By Imteaz Mahmud, Programme Manager, The Power of Nutrition
I visited Ethiopia last month to see first-hand our innovative Product Access Initiative (PAI) programme, which is now being rolled out in Ethiopia following a pilot in Liberia. The purpose of the visit was to observe the programme training and get a hands-on experience of how the data is being collected in community sites.
What is the Product Access Initiative?
With global malnutrition rates rising at the same time as the costs of treatment, it’s vital that every penny spent in nutrition is supported by research and data to qualify the investment. Such data however is often lacking. When tackling malnutrition, focus is often on delivering solutions at scale – listening and understanding the needs of the people at the community level is often ignored.
We’ve seen that despite large investments in improving supply of nutrition products, without the grassroots level research and understanding, uptake and demand hasn’t always improved.
The Access Initiative is an innovative new tool from The Power of Nutrition which aims to change this. By understanding local-community needs, it aims to promote community centred solutions for nutrition programmes to make them more accessible for the most in need and hard to reach households.
The simple yet effective process starts with small and quick surveys to assess the coverage of nutrition services and uncover the barriers households face in accessing them. The data is then used to create community centred action plans, allowing more people to access and benefit from the nutrition programmes. The surveys are then repeated to continually test and improve the programme.
This innovative, relatively low-cost approach allows programmes to better target their resources to maximise impact in tackling malnutrition and provides learning to improve future programmes.
Piloting PAI in Liberia
We convened partners (including IrishAid who have generously donated to the research) to pilot the Product Access Initiative in Liberia last year. Through community-based surveys, we evaluated the barriers to treatment uptake for severe wasting, vitamin A, and micronutrient powders (MNPs) for children. We also reviewed compliance with the provision of iron and folic acid (IFA) supplementation for pregnant women.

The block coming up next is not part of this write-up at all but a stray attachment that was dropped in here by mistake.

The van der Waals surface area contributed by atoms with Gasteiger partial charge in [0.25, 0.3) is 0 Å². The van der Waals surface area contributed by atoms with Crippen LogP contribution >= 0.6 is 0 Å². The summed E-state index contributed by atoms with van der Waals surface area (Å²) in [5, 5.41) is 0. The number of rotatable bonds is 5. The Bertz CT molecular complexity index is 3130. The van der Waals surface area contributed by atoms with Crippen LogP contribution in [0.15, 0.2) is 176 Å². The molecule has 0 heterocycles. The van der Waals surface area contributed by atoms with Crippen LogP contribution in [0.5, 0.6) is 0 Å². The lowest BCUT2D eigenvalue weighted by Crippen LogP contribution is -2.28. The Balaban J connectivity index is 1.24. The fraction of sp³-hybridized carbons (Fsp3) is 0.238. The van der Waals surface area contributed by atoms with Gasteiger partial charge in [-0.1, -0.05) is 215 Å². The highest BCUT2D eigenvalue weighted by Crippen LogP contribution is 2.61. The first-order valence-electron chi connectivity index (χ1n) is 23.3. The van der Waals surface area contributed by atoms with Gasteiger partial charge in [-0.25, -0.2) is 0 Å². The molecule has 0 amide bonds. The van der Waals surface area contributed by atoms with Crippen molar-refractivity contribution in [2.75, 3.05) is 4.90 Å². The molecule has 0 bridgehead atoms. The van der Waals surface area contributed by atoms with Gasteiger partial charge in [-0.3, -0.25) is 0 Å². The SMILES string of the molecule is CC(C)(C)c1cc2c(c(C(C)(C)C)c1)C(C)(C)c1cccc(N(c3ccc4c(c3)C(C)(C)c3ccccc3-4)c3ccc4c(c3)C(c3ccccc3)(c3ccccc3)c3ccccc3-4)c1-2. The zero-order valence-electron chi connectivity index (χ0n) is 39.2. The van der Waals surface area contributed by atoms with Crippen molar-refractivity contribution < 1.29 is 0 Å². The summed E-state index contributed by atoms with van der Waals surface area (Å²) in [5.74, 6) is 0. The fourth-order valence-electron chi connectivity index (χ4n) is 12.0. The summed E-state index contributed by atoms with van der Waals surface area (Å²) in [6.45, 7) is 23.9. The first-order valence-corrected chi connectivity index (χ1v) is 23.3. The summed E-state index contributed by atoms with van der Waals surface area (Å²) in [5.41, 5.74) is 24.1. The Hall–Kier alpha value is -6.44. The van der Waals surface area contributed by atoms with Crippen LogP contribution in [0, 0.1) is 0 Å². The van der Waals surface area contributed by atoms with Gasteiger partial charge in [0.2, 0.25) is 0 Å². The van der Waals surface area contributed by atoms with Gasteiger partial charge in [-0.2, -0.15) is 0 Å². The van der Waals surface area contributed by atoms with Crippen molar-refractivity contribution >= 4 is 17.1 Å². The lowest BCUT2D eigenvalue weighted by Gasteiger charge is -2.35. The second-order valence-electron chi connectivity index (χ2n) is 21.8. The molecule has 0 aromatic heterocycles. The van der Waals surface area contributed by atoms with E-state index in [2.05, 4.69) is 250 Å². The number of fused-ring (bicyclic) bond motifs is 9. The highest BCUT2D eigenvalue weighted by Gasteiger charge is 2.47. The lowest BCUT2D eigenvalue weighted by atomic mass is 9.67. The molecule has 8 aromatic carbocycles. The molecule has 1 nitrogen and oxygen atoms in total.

The results were striking: it was found that only two out of every ten extremely undernourished children (defined as ‘wasting’ where their weight is too low for their height) received appropriate treatment. Vitamin A coverage was between 37% and 52%, and MNPs just 13%. The number one reason identified for not accessing wasting treatment, vitamin A or micronutrient powders was carers’ lack of knowledge of the services available to them. Based on these findings, The Ministry of Health, UNICEF, and the University of Liberia are now working with community activists to understand more and address the barriers to the uptake of this vital nutrition services. An end-line survey will also be conducted to see the changes.
Expanding the pilot to Ethiopia
We are now following the same programme in Ethiopia. This survey is being conducted by the Ethiopian Public Health Institute (EPHI) and with the technical support of Haramaya University and funded by Irish Aid and International Medical Corps (IMC). The overall objective of the survey is to assess the SAM treatment coverage as well as other nutrition direct coverage and understand barriers and facilitators about coverage in the Babille district.
During my recent visit, I got to see how the team was getting ready for the survey in communities. We did a practice run (pilot survey) and the actual data collection. The trip taught us many useful things. When getting ready for a project like this, it’s key to prepare ahead. That means getting all the stuff we need, like survey tools, tabs, and more. We also need to ensure our questionnaires are good to go in the local language and create software for collecting data. This way, we can start right away when we get the green light. We also learned that everyone needs good training, especially in anthropometry, to ensure everyone follows the same standards. In places like Ethiopia, security can be tricky, so it’s smart to have backup spots for collecting data in case of safety issues. That way, we can quickly switch to a different place if we need to.
Overall, it was a very good learning experience, and I am optimistic about its success. The PAI programme has so much potential to improve the efficacy of our programmes – working at a community level, it chimes perfectly with the ‘localisation agenda’ that is so often talked about in our sector. We’re now proactively looking for partners to continue this vital research – the potential is huge. Together we can transform the impact of large-scale nutrition programmes – putting communities at the heart of decision making to tackle malnutrition in a sustainable and effective way.
Mr. Alif and his family in rural Babille. He has nine children and his wife is pregnant. He is a farmer. Due to drought, there is no production of crops. He received his last support from the government around 8 months ago. His main challenge ensuring three meals a day.
Sara Abdullahi (30 years) with her five children living in the rural area of Babille.